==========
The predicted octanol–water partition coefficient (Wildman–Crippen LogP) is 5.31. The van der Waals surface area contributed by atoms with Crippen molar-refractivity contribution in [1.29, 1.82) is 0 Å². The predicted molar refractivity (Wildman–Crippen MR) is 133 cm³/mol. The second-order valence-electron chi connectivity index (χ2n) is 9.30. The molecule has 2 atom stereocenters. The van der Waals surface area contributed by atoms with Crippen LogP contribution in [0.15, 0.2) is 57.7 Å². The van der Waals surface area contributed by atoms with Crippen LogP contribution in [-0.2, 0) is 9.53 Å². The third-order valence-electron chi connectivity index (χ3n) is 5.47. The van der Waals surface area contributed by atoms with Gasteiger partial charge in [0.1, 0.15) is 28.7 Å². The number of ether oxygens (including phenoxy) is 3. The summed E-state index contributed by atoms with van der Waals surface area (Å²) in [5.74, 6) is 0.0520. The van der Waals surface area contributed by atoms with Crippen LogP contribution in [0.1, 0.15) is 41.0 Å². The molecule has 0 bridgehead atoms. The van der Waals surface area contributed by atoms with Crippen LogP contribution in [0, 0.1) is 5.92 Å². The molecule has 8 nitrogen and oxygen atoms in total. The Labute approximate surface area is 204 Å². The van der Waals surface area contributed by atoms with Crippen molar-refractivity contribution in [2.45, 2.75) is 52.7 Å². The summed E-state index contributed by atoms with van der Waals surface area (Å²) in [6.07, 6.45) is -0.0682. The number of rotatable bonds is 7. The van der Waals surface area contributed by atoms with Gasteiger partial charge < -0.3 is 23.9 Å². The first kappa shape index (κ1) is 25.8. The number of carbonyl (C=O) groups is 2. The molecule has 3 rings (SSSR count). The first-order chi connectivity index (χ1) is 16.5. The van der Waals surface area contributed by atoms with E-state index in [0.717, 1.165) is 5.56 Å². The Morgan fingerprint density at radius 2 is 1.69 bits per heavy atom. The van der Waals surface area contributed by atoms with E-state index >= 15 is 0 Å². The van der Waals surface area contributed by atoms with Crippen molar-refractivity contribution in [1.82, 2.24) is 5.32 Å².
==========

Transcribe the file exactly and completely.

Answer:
The predicted octanol–water partition coefficient (Wildman–Crippen LogP) is 5.31. The van der Waals surface area contributed by atoms with Crippen molar-refractivity contribution in [1.29, 1.82) is 0 Å². The predicted molar refractivity (Wildman–Crippen MR) is 133 cm³/mol. The second-order valence-electron chi connectivity index (χ2n) is 9.30. The molecule has 2 atom stereocenters. The van der Waals surface area contributed by atoms with Crippen LogP contribution in [0.15, 0.2) is 57.7 Å². The van der Waals surface area contributed by atoms with Crippen LogP contribution in [-0.2, 0) is 9.53 Å². The third-order valence-electron chi connectivity index (χ3n) is 5.47. The van der Waals surface area contributed by atoms with Gasteiger partial charge in [0.1, 0.15) is 28.7 Å². The number of ether oxygens (including phenoxy) is 3. The summed E-state index contributed by atoms with van der Waals surface area (Å²) in [5.74, 6) is 0.0520. The van der Waals surface area contributed by atoms with Crippen LogP contribution in [0.1, 0.15) is 41.0 Å². The molecule has 0 bridgehead atoms. The van der Waals surface area contributed by atoms with Crippen LogP contribution in [0, 0.1) is 5.92 Å². The molecule has 8 nitrogen and oxygen atoms in total. The Labute approximate surface area is 204 Å². The van der Waals surface area contributed by atoms with Crippen molar-refractivity contribution in [2.45, 2.75) is 52.7 Å². The summed E-state index contributed by atoms with van der Waals surface area (Å²) in [6.07, 6.45) is -0.0682. The number of rotatable bonds is 7. The van der Waals surface area contributed by atoms with Gasteiger partial charge < -0.3 is 23.9 Å². The first kappa shape index (κ1) is 25.8. The number of carbonyl (C=O) groups is 2. The molecule has 3 rings (SSSR count). The first-order chi connectivity index (χ1) is 16.5. The van der Waals surface area contributed by atoms with E-state index in [0.717, 1.165) is 5.56 Å². The Morgan fingerprint density at radius 2 is 1.69 bits per heavy atom. The van der Waals surface area contributed by atoms with E-state index >= 15 is 0 Å². The van der Waals surface area contributed by atoms with Crippen molar-refractivity contribution in [1.82, 2.24) is 5.32 Å².